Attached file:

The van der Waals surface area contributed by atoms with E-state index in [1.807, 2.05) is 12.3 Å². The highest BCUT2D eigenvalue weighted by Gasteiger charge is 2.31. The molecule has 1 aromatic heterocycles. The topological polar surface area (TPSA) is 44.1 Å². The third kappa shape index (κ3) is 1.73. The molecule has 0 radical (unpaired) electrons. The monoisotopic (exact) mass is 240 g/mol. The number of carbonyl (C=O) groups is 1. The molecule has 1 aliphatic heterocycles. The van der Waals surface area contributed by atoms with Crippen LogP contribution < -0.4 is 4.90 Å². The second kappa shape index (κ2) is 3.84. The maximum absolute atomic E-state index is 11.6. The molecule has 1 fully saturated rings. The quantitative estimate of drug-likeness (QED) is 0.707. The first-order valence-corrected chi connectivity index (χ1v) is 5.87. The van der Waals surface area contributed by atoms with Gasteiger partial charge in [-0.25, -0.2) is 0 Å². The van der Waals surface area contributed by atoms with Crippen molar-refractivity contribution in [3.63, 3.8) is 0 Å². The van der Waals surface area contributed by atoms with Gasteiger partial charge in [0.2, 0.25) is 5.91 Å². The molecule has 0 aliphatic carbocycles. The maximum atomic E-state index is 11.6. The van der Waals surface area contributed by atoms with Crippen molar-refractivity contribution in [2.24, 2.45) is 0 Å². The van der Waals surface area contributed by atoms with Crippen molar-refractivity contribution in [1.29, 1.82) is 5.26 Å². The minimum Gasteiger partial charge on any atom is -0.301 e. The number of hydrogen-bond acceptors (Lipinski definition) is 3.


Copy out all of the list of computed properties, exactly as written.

The van der Waals surface area contributed by atoms with E-state index in [1.807, 2.05) is 12.3 Å². The highest BCUT2D eigenvalue weighted by Gasteiger charge is 2.31. The molecule has 1 aromatic heterocycles. The topological polar surface area (TPSA) is 44.1 Å². The third kappa shape index (κ3) is 1.73. The molecule has 0 radical (unpaired) electrons. The monoisotopic (exact) mass is 240 g/mol. The number of carbonyl (C=O) groups is 1. The molecule has 1 aliphatic heterocycles. The van der Waals surface area contributed by atoms with Crippen LogP contribution < -0.4 is 4.90 Å². The second kappa shape index (κ2) is 3.84. The maximum absolute atomic E-state index is 11.6. The molecule has 1 fully saturated rings. The quantitative estimate of drug-likeness (QED) is 0.707. The first-order valence-corrected chi connectivity index (χ1v) is 5.87. The van der Waals surface area contributed by atoms with Gasteiger partial charge in [-0.25, -0.2) is 0 Å². The van der Waals surface area contributed by atoms with Crippen molar-refractivity contribution in [3.63, 3.8) is 0 Å². The van der Waals surface area contributed by atoms with Gasteiger partial charge in [0.2, 0.25) is 5.91 Å². The molecule has 0 aliphatic carbocycles. The maximum atomic E-state index is 11.6. The van der Waals surface area contributed by atoms with Crippen molar-refractivity contribution in [2.24, 2.45) is 0 Å². The van der Waals surface area contributed by atoms with Crippen molar-refractivity contribution in [1.29, 1.82) is 5.26 Å². The minimum Gasteiger partial charge on any atom is -0.301 e. The number of hydrogen-bond acceptors (Lipinski definition) is 3.